by Andreas

Visual Studio 2010 – alternatives to ReSharper

imageJetBrains ReSharper is without a doubt an extremely powerful tool for developers. If you’ve never heard about it or given it a go, I strongly recommend you go ahead and try it out.

That said, there are two camps when it comes to ReSharper: the lovers and the haters. The lovers have become so dependent on it that they claim “Visual Studio feels broken without it” (a quote from my colleague). The haters will spend time out of their day to slam it because it’s not true to “old school programming” and simply does too much for you. Not surprisingly, a lot of them (including me) started their programming careers back when C++ was considered state of the art and intellisense was a word only used by dyslexics.

When I first tried it a few years ago I ended up in the haters camp, although not spending time telling others that they should hate it too. And I have to admit after recently giving it another go with their latest release (which at the time of writing is ReSharper 7) I’m still not entirely convinced. I find it to be just too much, too visually noisy, too “let me do this automatically for you” – simply too annoying. Which sucks, because after installing it I ended up turning off one great feature after another until I was left with some simple code editor improvements, the HTML and Javascript editor improvements and their absolutely brilliant lambda expression converter.

Anyway, the aim of this post is to suggest an alternative for the ones of us that find ReSharper to be too intrusive. The Visual Studio Gallery is a great place to start, and you will find a great selection of plugins that offer you single, isolated features rather than a massive package containing 95% of stuff you simply don’t want. As an example, check these two out:

Productivity Power Tools
http://visualstudiogallery.msdn.microsoft.com/d0d33361-18e2-46c0-8ff2-4adea1e34fef

JScript Editor Extensions:
http://visualstudiogallery.msdn.microsoft.com/872d27ee-38c7-4a97-98dc-0d8a431cc2ed

There are also quite a few plugins for the (at the time of writing) new Visual Studio 2012, and more are added every week.

by Joakim

Delete ReSharper Test Results on “Clean Solution”

On my local dev machine, I can see no reason for keeping old test results (on a build server it’s another matter completely though). You usually run your tests quite often when developing, and thus you get a lot of “test result”-folders cluttering up your hard drive. Some test runners have options for configuring how many old test results you would like to keep, but this is not the case for ReSharper’s test runner (afaik).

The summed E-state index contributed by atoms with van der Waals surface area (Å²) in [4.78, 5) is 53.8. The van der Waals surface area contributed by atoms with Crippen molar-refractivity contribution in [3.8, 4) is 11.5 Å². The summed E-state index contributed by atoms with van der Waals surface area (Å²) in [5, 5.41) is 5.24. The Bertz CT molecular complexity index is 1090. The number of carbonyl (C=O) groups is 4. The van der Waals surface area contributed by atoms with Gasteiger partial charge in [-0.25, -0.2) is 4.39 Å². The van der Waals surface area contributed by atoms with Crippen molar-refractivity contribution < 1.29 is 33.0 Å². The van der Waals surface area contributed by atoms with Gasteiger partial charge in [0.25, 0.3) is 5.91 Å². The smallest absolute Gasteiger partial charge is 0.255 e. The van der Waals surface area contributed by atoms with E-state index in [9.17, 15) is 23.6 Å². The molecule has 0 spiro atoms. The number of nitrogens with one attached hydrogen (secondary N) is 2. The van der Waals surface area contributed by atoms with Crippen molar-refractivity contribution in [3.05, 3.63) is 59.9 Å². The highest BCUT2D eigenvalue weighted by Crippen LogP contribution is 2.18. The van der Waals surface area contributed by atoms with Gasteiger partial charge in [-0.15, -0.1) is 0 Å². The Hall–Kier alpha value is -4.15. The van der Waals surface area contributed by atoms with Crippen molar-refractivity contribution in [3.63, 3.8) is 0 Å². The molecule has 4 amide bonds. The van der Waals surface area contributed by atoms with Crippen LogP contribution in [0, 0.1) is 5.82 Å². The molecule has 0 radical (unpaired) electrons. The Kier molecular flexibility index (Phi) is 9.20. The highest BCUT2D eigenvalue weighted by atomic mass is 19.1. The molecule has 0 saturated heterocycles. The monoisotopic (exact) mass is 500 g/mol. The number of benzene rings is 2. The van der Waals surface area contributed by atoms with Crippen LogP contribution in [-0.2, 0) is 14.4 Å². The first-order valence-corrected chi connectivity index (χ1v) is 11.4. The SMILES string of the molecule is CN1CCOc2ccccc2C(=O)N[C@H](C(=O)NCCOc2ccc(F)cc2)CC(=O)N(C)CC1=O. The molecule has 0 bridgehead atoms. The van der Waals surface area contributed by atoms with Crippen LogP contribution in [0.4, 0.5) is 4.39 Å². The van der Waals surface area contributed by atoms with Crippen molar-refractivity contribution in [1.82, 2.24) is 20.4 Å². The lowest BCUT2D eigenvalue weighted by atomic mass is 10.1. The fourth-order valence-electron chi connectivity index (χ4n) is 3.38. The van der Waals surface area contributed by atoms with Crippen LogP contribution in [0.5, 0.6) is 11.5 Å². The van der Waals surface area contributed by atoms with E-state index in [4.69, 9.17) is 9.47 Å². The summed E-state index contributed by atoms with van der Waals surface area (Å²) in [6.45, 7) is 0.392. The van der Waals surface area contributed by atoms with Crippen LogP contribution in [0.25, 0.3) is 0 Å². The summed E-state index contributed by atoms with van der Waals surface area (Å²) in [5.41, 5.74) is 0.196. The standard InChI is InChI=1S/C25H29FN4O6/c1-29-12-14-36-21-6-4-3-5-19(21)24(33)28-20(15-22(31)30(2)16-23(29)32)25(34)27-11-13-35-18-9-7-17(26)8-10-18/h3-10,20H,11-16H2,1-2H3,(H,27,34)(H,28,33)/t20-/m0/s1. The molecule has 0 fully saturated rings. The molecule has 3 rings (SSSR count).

To remedy this I’ve created a new target in the project file for my test project, that will delete the test result folder when I right-click the solution Visual Studio’s solution explorer and select “Clean Solution” (or on a project and select “Clean”). By default ReSharper creates the test results in “<ProjectFolder>/bin/<Configuration>/TestResults”, you can however change this (and therefore need to modify the config below accordingly).

<?xml version="1.0" encoding="utf-8"?>
<Project ToolsVersion="4.0" DefaultTargets="Build" xmlns="http://schemas.microsoft.com/developer/msbuild/2003">
  .
  .
  .
  <PropertyGroup>
    <TestResultsFolderPath>bin$(Configuration)TestResults</TestResultsFolderPath>
  </PropertyGroup>
  <Target Name="AfterClean">
    <RemoveDir Directories="$(TestResultsFolderPath)" Condition="Exists('$(TestResultsFolderPath)')" />
  </Target>
</Project>

This target will check if there is a test results folder, and if there is, it will delete it (and it will only run when you clean the solution/project).

If you have more than one test project (i.e. one for unit tests and one for integration tests, etc.) you need to add it the project file for each project. Also beware that adding this target will affect everyone working on the project, not just you!

This solution should work for other test runners as well, just modify the “TestResultsFolderPathabove to reflect where the test results are created.

As I said in the beginning, some test runners allow you to configure how many old test results should be kept at any time, making this a non-issue. E.g. if you’re using the test runner found in Visual Studio out of the box, you could go to “Tools –> Options –> Test Tools –> Test Execution” and specify a number for the “Limit number of old Test Results to”-setting.